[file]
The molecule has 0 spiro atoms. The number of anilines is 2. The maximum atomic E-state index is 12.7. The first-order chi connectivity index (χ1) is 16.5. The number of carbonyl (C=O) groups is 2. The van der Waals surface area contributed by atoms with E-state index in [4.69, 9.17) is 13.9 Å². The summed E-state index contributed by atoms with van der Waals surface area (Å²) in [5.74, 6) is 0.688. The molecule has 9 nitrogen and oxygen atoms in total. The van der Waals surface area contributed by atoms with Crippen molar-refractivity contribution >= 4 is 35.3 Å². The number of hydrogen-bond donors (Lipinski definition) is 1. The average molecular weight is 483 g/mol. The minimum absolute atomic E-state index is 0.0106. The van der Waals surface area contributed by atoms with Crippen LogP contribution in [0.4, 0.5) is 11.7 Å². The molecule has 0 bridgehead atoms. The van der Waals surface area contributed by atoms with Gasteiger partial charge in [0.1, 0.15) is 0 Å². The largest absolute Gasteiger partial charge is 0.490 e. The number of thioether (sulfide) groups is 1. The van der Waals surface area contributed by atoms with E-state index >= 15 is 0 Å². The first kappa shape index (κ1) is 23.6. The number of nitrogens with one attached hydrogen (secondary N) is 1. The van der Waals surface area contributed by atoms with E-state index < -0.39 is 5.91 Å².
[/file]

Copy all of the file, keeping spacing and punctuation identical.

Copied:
The molecule has 0 spiro atoms. The number of anilines is 2. The maximum atomic E-state index is 12.7. The first-order chi connectivity index (χ1) is 16.5. The number of carbonyl (C=O) groups is 2. The van der Waals surface area contributed by atoms with E-state index in [4.69, 9.17) is 13.9 Å². The summed E-state index contributed by atoms with van der Waals surface area (Å²) in [5.74, 6) is 0.688. The molecule has 9 nitrogen and oxygen atoms in total. The van der Waals surface area contributed by atoms with Crippen molar-refractivity contribution >= 4 is 35.3 Å². The number of hydrogen-bond donors (Lipinski definition) is 1. The average molecular weight is 483 g/mol. The minimum absolute atomic E-state index is 0.0106. The van der Waals surface area contributed by atoms with Crippen LogP contribution in [0.4, 0.5) is 11.7 Å². The molecule has 0 bridgehead atoms. The van der Waals surface area contributed by atoms with Gasteiger partial charge in [0.1, 0.15) is 0 Å². The largest absolute Gasteiger partial charge is 0.490 e. The number of thioether (sulfide) groups is 1. The van der Waals surface area contributed by atoms with E-state index >= 15 is 0 Å². The first kappa shape index (κ1) is 23.6. The number of nitrogens with one attached hydrogen (secondary N) is 1. The van der Waals surface area contributed by atoms with E-state index < -0.39 is 5.91 Å².